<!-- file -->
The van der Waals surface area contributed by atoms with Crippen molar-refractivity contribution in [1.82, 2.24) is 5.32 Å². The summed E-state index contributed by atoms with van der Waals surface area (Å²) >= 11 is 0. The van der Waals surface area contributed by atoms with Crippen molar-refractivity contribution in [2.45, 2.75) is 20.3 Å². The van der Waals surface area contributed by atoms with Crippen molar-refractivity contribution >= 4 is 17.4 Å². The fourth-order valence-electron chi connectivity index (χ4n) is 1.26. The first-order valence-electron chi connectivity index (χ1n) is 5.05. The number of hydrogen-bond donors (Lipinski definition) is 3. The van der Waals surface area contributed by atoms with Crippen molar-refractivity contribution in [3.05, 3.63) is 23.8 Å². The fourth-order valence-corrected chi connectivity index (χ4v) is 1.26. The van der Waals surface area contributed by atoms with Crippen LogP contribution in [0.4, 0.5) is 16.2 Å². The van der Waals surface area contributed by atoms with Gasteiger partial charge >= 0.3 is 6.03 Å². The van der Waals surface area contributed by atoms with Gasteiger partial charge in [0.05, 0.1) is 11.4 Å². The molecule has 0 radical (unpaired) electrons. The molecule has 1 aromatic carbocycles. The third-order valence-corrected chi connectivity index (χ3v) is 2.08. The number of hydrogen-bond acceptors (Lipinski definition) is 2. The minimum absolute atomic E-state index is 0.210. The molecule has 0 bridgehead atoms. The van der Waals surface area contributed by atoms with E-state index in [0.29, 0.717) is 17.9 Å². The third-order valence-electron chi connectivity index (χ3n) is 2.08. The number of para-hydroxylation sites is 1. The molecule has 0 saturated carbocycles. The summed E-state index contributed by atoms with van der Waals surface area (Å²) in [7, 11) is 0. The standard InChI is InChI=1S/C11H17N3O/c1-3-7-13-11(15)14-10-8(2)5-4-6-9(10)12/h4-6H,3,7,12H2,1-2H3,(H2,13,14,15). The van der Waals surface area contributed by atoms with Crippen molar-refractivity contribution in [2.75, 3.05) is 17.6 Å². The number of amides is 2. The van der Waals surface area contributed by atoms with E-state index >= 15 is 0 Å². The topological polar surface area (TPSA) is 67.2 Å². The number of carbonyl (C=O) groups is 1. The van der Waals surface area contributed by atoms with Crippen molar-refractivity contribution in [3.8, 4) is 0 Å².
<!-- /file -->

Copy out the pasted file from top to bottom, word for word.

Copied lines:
The van der Waals surface area contributed by atoms with Crippen molar-refractivity contribution in [1.82, 2.24) is 5.32 Å². The summed E-state index contributed by atoms with van der Waals surface area (Å²) >= 11 is 0. The van der Waals surface area contributed by atoms with Crippen molar-refractivity contribution in [2.45, 2.75) is 20.3 Å². The van der Waals surface area contributed by atoms with Crippen molar-refractivity contribution >= 4 is 17.4 Å². The fourth-order valence-electron chi connectivity index (χ4n) is 1.26. The first-order valence-electron chi connectivity index (χ1n) is 5.05. The number of hydrogen-bond donors (Lipinski definition) is 3. The van der Waals surface area contributed by atoms with Crippen molar-refractivity contribution in [3.05, 3.63) is 23.8 Å². The fourth-order valence-corrected chi connectivity index (χ4v) is 1.26. The van der Waals surface area contributed by atoms with Crippen LogP contribution in [0.4, 0.5) is 16.2 Å². The van der Waals surface area contributed by atoms with Gasteiger partial charge >= 0.3 is 6.03 Å². The van der Waals surface area contributed by atoms with Gasteiger partial charge in [0.05, 0.1) is 11.4 Å². The molecule has 0 radical (unpaired) electrons. The molecule has 1 aromatic carbocycles. The third-order valence-corrected chi connectivity index (χ3v) is 2.08. The number of hydrogen-bond acceptors (Lipinski definition) is 2. The minimum absolute atomic E-state index is 0.210. The molecule has 0 bridgehead atoms. The van der Waals surface area contributed by atoms with E-state index in [0.29, 0.717) is 17.9 Å². The third-order valence-electron chi connectivity index (χ3n) is 2.08. The number of para-hydroxylation sites is 1. The molecule has 0 saturated carbocycles. The summed E-state index contributed by atoms with van der Waals surface area (Å²) in [7, 11) is 0. The standard InChI is InChI=1S/C11H17N3O/c1-3-7-13-11(15)14-10-8(2)5-4-6-9(10)12/h4-6H,3,7,12H2,1-2H3,(H2,13,14,15). The van der Waals surface area contributed by atoms with Crippen molar-refractivity contribution in [2.75, 3.05) is 17.6 Å². The number of amides is 2. The van der Waals surface area contributed by atoms with E-state index >= 15 is 0 Å². The topological polar surface area (TPSA) is 67.2 Å². The number of carbonyl (C=O) groups is 1. The van der Waals surface area contributed by atoms with Crippen molar-refractivity contribution in [3.8, 4) is 0 Å².